7 of the worst product flops ever, besides the Samsung Galaxy Note 7
The Galaxy Note 7: A Product up in Flames
The Samsung Galaxy Note 7, the Korean electronics company's newest smartphone, was supposed to be Samsung's answer to Apple Inc's (ticker: AAPL) iPhone 7. A blockbuster product. But those plans went up in flames just like the phone itself ... and like the replacement phones that were supposed to be less combustible. Now the company is telling Galaxy Note 7 owners to turn off their phones and send them back in a fireproof box via ground mail, just in case, and Samsung has stopped selling and producing the handset altogether. The Samsung Galaxy Note 7 joins the following legendary failures as one of the worst product flops of all time.
One of the most famous product flops ever, the Ford Motor Co. (F) Edsel was a heavily marketed hunk of metal that Ford had big plans for. If those plans were measured in dollars, you'd have seen 400 million of them invested in the project. Some Edsels did sell, but not nearly enough: Ford lost $250 million – in 1958 dollars – on the project. The car, which was supposed to take the auto industry by storm, had a poorly defined niche and an overblown marketing campaign. Projections called for the model year 1958 Edsel to sell 200,000 models. Instead, it sold 64,000 units and was out of production by 1959.
It almost seems like Google (GOOG, GOOGL) co-founder Sergey Brin ripped the description of this product from the pages of a sci-fi novel, took it to his top engineers and said: "Make this. We'll figure out the details later." The Google Glass, introduced in 2011, was a head-mounted, internet-connected display. Essentially, it looked vaguely like glasses but was really a tiny, voice-activated computer, screen, and video camera. Due partly to the inescapable and arguably painfully foreseeable privacy concerns that followed its release, the $1,500 poorly selling gadget was taken off the market in 2015. Google (now called Alphabet) still claims new iterations of the Glass are forthcoming, but today it looks like a failed product.
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The Coca-Cola Co. (KO) saw its market share steadily dwindle at the hands of PepsiCo (PEP) for more than three decades after World War II, and the company's top brass thought the time was nigh to change the taste of its flagship product. Then-CEO Roberto Goizueta thought the answer was "New Coke or no Coke," and in April 1983 Coca-Cola changed the formula of its iconic soft drink, which became much sweeter than the original. Shortly thereafter protests erupted and some of the company's own bottlers were on the verge of boycotts; Coca-Cola was forced by the market to reintroduce the original once more, and sales soared past previous levels.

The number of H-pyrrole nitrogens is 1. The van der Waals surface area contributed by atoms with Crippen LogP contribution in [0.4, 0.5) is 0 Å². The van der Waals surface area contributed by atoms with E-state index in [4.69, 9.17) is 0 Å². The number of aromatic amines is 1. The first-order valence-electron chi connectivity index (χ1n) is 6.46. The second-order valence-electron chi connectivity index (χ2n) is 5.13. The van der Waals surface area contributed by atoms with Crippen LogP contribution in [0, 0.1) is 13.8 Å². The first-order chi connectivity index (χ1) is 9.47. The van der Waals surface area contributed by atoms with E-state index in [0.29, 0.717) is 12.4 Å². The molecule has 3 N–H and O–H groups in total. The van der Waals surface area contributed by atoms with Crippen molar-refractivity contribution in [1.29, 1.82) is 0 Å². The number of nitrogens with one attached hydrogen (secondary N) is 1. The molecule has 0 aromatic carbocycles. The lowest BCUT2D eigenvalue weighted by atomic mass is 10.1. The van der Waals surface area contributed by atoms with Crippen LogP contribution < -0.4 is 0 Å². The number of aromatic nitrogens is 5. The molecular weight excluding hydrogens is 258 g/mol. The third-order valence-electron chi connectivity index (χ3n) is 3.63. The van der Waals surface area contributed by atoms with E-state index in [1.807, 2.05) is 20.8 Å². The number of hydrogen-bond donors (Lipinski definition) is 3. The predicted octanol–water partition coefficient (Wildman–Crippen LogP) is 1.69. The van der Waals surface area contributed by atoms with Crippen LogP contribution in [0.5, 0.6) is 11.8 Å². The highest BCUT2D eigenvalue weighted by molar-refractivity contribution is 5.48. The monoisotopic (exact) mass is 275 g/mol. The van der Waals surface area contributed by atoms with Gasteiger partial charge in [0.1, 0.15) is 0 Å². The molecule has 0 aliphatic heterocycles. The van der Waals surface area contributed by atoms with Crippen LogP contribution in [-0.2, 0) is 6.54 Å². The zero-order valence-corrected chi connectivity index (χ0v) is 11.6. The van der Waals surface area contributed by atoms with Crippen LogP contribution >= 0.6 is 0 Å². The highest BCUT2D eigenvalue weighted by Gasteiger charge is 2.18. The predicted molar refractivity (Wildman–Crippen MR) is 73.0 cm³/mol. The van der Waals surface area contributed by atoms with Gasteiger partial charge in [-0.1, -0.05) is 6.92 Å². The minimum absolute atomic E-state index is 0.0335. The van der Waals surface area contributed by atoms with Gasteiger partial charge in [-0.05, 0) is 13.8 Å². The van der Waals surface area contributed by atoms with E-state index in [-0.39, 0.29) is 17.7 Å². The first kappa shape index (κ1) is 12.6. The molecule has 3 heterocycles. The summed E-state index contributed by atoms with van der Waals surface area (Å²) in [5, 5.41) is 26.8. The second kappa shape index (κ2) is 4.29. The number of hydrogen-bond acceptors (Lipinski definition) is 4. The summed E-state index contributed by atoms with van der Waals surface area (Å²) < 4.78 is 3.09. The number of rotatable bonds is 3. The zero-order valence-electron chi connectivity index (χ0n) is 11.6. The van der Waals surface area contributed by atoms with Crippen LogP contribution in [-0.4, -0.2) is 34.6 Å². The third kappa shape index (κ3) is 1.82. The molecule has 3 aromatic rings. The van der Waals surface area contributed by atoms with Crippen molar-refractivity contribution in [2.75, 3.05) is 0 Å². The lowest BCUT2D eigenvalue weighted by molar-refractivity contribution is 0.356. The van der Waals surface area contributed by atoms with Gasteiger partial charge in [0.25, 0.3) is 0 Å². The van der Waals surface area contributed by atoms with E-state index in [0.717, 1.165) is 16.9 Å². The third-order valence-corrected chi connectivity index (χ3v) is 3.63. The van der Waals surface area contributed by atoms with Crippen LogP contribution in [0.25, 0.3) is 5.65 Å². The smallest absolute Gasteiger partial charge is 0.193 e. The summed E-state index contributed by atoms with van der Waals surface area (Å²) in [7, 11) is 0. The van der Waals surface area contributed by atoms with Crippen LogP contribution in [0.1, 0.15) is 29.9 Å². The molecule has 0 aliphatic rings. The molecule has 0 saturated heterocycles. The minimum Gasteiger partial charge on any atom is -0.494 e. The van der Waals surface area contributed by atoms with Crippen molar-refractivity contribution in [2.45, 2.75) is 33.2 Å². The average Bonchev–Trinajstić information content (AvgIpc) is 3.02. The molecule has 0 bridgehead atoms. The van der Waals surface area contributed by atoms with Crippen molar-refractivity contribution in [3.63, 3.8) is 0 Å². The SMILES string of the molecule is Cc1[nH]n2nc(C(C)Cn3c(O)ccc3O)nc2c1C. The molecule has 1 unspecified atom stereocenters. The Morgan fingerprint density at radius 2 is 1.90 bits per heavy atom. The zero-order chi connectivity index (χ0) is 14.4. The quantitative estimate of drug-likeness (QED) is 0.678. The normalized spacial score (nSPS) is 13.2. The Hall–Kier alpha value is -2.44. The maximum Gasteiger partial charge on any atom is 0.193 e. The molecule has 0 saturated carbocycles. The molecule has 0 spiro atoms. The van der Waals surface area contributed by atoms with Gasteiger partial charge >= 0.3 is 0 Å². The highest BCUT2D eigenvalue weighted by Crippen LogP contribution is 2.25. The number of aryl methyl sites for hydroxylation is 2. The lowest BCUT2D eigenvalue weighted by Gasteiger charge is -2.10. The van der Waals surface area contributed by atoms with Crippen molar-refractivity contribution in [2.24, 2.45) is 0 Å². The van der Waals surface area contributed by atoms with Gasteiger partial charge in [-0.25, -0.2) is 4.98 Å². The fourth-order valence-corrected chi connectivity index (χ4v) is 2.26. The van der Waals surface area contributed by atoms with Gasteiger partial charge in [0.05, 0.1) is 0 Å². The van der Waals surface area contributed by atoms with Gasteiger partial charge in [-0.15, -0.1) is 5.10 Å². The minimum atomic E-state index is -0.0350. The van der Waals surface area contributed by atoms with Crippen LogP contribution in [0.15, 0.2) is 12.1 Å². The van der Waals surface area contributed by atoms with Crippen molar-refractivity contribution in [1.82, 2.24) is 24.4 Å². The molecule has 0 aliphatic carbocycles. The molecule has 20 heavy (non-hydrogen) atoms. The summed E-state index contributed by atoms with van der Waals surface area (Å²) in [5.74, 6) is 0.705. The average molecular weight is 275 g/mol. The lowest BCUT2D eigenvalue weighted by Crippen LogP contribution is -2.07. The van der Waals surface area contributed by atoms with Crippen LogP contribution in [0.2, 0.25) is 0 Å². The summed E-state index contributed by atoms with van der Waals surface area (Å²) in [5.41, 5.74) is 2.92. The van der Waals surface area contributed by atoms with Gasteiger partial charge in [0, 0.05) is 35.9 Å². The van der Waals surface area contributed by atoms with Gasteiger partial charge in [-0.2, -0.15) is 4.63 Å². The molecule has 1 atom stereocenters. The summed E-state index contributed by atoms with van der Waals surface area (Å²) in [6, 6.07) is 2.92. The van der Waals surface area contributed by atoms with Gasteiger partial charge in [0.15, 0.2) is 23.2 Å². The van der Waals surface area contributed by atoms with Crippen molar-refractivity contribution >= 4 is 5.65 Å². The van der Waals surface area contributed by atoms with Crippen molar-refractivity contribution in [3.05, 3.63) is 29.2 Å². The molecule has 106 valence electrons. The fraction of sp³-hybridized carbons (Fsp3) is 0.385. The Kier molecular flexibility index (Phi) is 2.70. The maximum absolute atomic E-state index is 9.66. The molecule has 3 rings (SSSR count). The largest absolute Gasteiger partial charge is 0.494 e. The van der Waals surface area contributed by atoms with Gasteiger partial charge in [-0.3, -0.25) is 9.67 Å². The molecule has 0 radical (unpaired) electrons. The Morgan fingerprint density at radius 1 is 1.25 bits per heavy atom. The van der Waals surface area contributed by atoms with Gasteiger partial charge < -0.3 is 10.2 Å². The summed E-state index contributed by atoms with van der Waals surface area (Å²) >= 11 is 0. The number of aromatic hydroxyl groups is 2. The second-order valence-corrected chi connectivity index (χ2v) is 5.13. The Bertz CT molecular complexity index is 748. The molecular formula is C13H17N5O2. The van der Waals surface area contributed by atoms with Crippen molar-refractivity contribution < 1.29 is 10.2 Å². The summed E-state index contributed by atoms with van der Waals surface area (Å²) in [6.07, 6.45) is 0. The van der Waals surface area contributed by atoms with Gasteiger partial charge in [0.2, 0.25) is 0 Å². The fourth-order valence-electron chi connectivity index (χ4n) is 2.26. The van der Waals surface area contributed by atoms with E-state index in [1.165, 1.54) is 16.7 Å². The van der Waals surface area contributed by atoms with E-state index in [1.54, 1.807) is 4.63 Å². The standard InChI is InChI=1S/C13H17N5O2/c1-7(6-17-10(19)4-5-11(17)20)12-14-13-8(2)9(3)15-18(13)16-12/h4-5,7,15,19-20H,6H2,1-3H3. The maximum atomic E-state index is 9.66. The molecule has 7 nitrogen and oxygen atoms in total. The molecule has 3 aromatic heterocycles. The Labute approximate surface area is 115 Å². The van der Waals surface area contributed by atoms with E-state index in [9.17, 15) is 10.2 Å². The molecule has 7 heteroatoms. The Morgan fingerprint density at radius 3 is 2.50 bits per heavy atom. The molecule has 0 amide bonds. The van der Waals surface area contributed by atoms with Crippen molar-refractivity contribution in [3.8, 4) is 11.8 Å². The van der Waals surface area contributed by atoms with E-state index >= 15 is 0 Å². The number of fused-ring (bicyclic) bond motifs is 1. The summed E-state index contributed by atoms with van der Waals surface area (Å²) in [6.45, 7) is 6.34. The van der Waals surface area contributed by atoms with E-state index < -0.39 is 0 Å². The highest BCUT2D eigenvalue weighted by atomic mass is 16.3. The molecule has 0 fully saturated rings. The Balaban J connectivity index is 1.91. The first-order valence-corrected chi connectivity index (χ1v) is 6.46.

Apple changed the music business forever in 2001, launching both iTunes and the iPod. It took Microsoft Corp. (MSFT) five years – an eternity in the world of consumer electronics – to respond with its own line of Zune MP3 players in November 2006. Within 18 months it would sell 2 million of them. If that sounds like a huge success, it's not; by the end of 2007, Apple had sold 141 million iPods and over 3 billion songs on iTunes. The Zune is widely considered to be a laughable, late and inferior imitation of a hit product, which is why it goes down as one of the worst product flops ever.
While the sweet taste of Pepsi may have forced Coca-Cola to briefly abandon (and then bring back) their flagship soda, PepsiCo's WOW! chips forced consumers to do something else entirely. Frito-Lay, a division of Pepsi, introduced WOW! chips to the public in 1998, branding them as healthier potato chips due to their low fat and caloric content. Alas, if it seems too good to be true it probably is: The "healthy" chips used fat-substitute Olestra, which has unfortunate side effects like diarrhea and incontinence. Sales quickly went down the drain and the product was renamed Light in 2004.
Former GOP presidential nominee Mitt Romney gave a televised speech in March urging Americans not to vote for Donald Trump in the primaries. One of the many reasons he cited for not voting for Trump was the candidate's claim to be a masterful businessman. Romney pointed to a number of failed Trump endeavors, including Trump Steaks, as evidence to the contrary. Trump Steaks debuted in 2007 in a promotion with Sharper Image, and were briefly hawked that same year on QVC. Both deals ended shortly thereafter. The boxes of steak ranged from $199 to $999, depending on the quantity, and the trademark for Trump Steaks was canceled in December 2014. Bad!
Success is impossible without trial and error, and when Apple's Lisa came out in 1983, it was an undeniable error. Although the Apple Lisa was one of the first computers to have a graphical user interface, it was also one of Apple's most notorious commercial failures. The machine retailed for $9,995 ($23,962 in 2016 dollars), putting it way out of range for individuals and even largely pricing it out of the business market it was aiming for. To add insult to injury, the 1983 release was followed by 1984's Macintosh, which came with a mouse and retailed for $2,495, cannibalizing Lisa's already poor sales.
Copyright 2016 U.S. News & World Report
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